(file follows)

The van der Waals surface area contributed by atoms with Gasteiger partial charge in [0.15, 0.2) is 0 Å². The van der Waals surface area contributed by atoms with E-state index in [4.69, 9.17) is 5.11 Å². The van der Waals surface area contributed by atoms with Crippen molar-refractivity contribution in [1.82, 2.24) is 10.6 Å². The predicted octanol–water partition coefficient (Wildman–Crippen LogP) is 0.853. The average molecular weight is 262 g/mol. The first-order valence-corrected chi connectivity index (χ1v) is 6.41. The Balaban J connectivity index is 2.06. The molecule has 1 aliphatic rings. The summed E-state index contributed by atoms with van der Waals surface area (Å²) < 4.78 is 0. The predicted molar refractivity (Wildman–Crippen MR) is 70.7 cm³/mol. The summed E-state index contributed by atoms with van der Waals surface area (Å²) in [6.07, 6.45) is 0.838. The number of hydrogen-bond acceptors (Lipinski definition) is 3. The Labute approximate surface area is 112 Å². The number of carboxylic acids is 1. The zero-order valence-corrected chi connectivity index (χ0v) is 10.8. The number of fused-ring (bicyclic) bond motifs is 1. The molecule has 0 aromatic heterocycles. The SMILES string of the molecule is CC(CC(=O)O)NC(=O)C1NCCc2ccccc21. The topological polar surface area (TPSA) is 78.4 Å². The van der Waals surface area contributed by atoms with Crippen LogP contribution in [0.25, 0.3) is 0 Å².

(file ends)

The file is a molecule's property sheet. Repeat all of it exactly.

The van der Waals surface area contributed by atoms with Gasteiger partial charge in [0.15, 0.2) is 0 Å². The van der Waals surface area contributed by atoms with E-state index in [4.69, 9.17) is 5.11 Å². The van der Waals surface area contributed by atoms with Crippen molar-refractivity contribution in [1.82, 2.24) is 10.6 Å². The predicted octanol–water partition coefficient (Wildman–Crippen LogP) is 0.853. The average molecular weight is 262 g/mol. The first-order valence-corrected chi connectivity index (χ1v) is 6.41. The Balaban J connectivity index is 2.06. The molecule has 1 aliphatic rings. The summed E-state index contributed by atoms with van der Waals surface area (Å²) < 4.78 is 0. The predicted molar refractivity (Wildman–Crippen MR) is 70.7 cm³/mol. The summed E-state index contributed by atoms with van der Waals surface area (Å²) in [6.07, 6.45) is 0.838. The number of hydrogen-bond acceptors (Lipinski definition) is 3. The Labute approximate surface area is 112 Å². The number of carboxylic acids is 1. The zero-order valence-corrected chi connectivity index (χ0v) is 10.8. The number of fused-ring (bicyclic) bond motifs is 1. The molecule has 0 aromatic heterocycles. The SMILES string of the molecule is CC(CC(=O)O)NC(=O)C1NCCc2ccccc21. The topological polar surface area (TPSA) is 78.4 Å². The van der Waals surface area contributed by atoms with Crippen LogP contribution in [0.25, 0.3) is 0 Å².